Napoleon Chagnon and a member of the Yanomamo

Napoleon Chagnon and a member of the Yanomamo (February 19, 2013)

In 1998, just before Napoleon Chagnon retired from the University of California at Santa Barbara, he signed a contract to write a book about his life as an anthropologist among the Yanomamö people, who live in the forests of Venezuela and Brazil. It promised rip-snorting adventure — threats at spear point, psychedelic snuff, wars over women — from a serious and celebrated academic who had lived among people who had little or no previous contact with the modern world when he began his work in the 1960s.

Now, 15 years post retirement, Chagnon's book, "Noble Savages: My Life Among Two Dangerous Tribes — the Yanomamö and the Anthropologists," is finally available. That it took Chagnon nearly a decade and a half to write it should surprise no one given the events of the intervening years. What may be more surprising is that it doesn't drip bitterness on every page. It very nearly did.

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"I'd write two or three days, produce a chapter for my book, and tear it up and throw it in the garbage can," Chagnon said in a telephone interview from his new home in Columbia, Mo. He joined the anthropology faculty at the University of Missouri in December after a long hiatus from academia. "Everything I said sounded very depressing and very angry," he said. "Everything I wrote became tarred with the putrid smell of (author Patrick) Tierney, (and) the American Anthropological Association …."

Of the many tales Chagnon tells about life with the Yanomamö, about death threats from angry head men and tragic epidemics and killing raids, probably few are more bracing than what happened to him in his home country, among his own tribe, the American Anthropological Association. Chagnon's shove from grace is about as spectacular as it gets, featuring long smoldering academic disagreements that burst into a wildfire of accusations — accusations that continue to reverberate. Late last month, Marshall Sahlins, professor emeritus of anthropology at the University of Chicago, resigned from the National Academy of Sciences, citing Chagnon's election to the academy as one reason.

Chagnon's ideas had long been controversial among some of his colleagues. His depiction of the Yanomamö as "The Fierce People" — the subtitle of his best-selling textbook, "Yanomamö" — drew critics who said he exaggerated Yanomamö violence. The reasons for the violence were also in dispute. Chagnon said extensive taped interviews in many Yanomamö villages prove that many of these battles were over women. But opponents said the fights were due to the lack of animal protein in the people's diet. Chagnon created more enemies when he came to champion sociobiology — an idea that, when introduced in 1975, met angry denunciation through its claims that all behavior, even human behavior, is shaped by natural selection.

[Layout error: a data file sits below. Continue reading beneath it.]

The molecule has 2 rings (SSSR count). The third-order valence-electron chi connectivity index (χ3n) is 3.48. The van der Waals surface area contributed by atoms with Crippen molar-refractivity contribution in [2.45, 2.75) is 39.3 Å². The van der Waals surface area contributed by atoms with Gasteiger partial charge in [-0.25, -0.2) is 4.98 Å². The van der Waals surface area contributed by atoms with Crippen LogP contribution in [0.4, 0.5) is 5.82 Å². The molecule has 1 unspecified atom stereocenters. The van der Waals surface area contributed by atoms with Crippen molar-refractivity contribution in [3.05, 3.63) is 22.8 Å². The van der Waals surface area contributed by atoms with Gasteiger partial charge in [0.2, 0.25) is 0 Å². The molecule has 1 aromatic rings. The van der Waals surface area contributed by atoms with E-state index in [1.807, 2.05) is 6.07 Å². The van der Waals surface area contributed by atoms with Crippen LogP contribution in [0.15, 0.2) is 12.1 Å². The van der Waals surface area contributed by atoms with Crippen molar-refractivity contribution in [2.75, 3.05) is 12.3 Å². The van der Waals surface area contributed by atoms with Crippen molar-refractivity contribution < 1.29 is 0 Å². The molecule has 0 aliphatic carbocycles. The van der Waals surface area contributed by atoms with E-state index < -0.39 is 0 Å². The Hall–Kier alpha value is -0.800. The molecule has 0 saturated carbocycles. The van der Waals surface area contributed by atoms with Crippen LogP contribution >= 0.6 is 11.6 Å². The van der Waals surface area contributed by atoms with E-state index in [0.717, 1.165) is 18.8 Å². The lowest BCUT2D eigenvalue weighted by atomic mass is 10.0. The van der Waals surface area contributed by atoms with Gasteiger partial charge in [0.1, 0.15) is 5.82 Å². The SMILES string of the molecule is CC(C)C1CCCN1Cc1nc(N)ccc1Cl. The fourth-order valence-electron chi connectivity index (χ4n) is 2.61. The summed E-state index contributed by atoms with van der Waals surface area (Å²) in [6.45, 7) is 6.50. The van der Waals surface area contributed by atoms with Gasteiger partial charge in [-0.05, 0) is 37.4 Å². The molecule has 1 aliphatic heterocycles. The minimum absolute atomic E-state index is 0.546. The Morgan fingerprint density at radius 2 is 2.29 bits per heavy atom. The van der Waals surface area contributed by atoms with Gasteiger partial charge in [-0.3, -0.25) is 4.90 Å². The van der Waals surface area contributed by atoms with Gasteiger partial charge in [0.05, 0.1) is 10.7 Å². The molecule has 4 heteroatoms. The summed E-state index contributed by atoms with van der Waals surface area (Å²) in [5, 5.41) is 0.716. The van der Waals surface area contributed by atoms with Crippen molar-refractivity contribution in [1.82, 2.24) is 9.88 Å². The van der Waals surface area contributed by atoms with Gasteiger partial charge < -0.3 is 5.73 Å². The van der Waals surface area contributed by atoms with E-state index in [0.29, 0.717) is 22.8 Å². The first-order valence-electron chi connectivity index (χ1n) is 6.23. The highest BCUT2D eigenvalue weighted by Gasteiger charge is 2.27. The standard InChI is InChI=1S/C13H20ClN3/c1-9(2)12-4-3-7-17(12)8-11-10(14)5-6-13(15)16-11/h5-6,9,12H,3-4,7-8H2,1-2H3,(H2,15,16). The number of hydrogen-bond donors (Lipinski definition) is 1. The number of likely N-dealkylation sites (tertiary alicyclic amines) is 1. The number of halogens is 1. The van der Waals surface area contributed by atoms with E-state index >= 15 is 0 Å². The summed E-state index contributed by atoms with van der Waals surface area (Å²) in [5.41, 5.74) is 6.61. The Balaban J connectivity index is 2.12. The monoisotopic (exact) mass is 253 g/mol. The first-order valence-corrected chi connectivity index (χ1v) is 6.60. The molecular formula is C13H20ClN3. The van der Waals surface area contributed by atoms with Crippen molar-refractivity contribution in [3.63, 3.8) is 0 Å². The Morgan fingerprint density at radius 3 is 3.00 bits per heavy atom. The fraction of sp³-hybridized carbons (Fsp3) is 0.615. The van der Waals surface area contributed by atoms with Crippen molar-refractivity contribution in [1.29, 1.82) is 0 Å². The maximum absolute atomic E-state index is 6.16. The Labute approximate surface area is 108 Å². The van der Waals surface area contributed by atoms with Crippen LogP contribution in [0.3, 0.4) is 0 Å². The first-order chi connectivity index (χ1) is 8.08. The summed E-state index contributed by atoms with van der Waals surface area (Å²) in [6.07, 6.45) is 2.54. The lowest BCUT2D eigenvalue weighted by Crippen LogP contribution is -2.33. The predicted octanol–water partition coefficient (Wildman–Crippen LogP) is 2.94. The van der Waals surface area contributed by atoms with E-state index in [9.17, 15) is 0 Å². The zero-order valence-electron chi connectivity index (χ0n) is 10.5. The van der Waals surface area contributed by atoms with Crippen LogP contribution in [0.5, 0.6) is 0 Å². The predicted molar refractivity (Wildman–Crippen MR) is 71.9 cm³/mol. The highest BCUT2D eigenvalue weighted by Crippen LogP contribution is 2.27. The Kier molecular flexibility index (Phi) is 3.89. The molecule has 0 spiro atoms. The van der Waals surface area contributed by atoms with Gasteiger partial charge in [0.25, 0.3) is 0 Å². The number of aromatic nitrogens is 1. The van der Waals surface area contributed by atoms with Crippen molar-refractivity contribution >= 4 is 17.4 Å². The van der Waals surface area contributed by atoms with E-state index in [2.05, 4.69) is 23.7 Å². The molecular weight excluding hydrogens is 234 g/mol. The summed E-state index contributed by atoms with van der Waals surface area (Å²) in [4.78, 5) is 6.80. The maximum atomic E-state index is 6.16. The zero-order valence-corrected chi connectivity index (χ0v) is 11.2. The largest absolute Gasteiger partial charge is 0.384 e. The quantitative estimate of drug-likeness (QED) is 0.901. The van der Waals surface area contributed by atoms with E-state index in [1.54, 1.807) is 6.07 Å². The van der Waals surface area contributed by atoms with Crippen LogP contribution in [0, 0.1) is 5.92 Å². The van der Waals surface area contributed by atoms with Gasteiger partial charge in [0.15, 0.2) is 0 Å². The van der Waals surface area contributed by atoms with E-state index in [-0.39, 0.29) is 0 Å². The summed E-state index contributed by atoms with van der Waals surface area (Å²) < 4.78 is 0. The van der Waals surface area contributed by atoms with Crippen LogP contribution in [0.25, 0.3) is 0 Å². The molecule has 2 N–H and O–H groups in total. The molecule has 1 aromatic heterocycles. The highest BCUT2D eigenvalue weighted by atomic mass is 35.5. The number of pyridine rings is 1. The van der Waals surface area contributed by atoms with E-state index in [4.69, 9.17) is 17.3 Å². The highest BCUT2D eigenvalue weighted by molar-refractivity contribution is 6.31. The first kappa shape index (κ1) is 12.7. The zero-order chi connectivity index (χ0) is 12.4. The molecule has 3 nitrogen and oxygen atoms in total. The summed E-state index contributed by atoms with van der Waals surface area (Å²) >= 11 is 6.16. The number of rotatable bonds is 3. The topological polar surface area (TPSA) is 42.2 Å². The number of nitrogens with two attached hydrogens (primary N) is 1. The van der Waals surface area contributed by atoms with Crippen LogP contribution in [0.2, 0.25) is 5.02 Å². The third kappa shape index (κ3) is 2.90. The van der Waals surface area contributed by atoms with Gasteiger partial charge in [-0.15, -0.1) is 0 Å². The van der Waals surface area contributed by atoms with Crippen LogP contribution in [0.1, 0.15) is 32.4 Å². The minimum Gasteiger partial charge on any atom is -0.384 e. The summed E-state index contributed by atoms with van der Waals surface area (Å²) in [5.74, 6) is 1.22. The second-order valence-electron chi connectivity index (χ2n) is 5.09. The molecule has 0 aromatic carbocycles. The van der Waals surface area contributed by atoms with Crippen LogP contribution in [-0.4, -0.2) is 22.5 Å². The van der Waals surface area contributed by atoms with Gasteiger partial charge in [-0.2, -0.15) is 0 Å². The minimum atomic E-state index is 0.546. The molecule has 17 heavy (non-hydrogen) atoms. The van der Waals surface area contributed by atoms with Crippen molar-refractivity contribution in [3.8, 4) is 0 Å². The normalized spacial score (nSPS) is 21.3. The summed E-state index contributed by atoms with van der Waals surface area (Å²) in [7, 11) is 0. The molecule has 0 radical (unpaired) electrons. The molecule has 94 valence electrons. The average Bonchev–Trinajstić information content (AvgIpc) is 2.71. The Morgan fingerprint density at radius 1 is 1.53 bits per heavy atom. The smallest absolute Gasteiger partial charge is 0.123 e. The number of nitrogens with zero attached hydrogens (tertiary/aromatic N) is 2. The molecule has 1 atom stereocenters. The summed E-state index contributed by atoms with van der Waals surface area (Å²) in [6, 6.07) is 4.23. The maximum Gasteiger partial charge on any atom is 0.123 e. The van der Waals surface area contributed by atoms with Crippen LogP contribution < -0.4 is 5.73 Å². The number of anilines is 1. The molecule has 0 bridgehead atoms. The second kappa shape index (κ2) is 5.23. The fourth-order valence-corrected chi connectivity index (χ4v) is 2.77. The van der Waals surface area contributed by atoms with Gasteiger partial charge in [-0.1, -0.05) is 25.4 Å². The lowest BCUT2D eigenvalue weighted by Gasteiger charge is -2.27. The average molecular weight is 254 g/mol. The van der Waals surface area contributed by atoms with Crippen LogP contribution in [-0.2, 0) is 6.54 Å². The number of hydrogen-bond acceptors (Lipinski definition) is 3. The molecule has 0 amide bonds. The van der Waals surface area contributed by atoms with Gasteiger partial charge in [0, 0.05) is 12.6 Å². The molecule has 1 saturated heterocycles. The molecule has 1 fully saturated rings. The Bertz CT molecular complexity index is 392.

An article Chagnon published in Science magazine in 1988 led to further ruptures among the cultural anthropologists. Chagnon's data showed that Yanomamö men who participated in killings had more wives and more offspring than those who had not killed — in fact, three times more children. His opponents said he manipulated his data to exaggerate violence and that his research led to violence against the Yanomamö, charges he vigorously rejected.

As contentious as Chagnon's career had been, it was the 2000 publication of a page-turner of a book called "Darkness in El Dorado" by Tierney that changed everything. It portrayed Chagnon as manipulative character inciting the Yanomamö to violence and warfare. Most sensationally, Tierney accused Chagnon and University of Michigan geneticist James Neel, who died before Tierney's book was published, of causing a measles epidemic among the Yanomamö and then letting it run its course in a sinister eugenic experiment — a claim that was quickly debunked.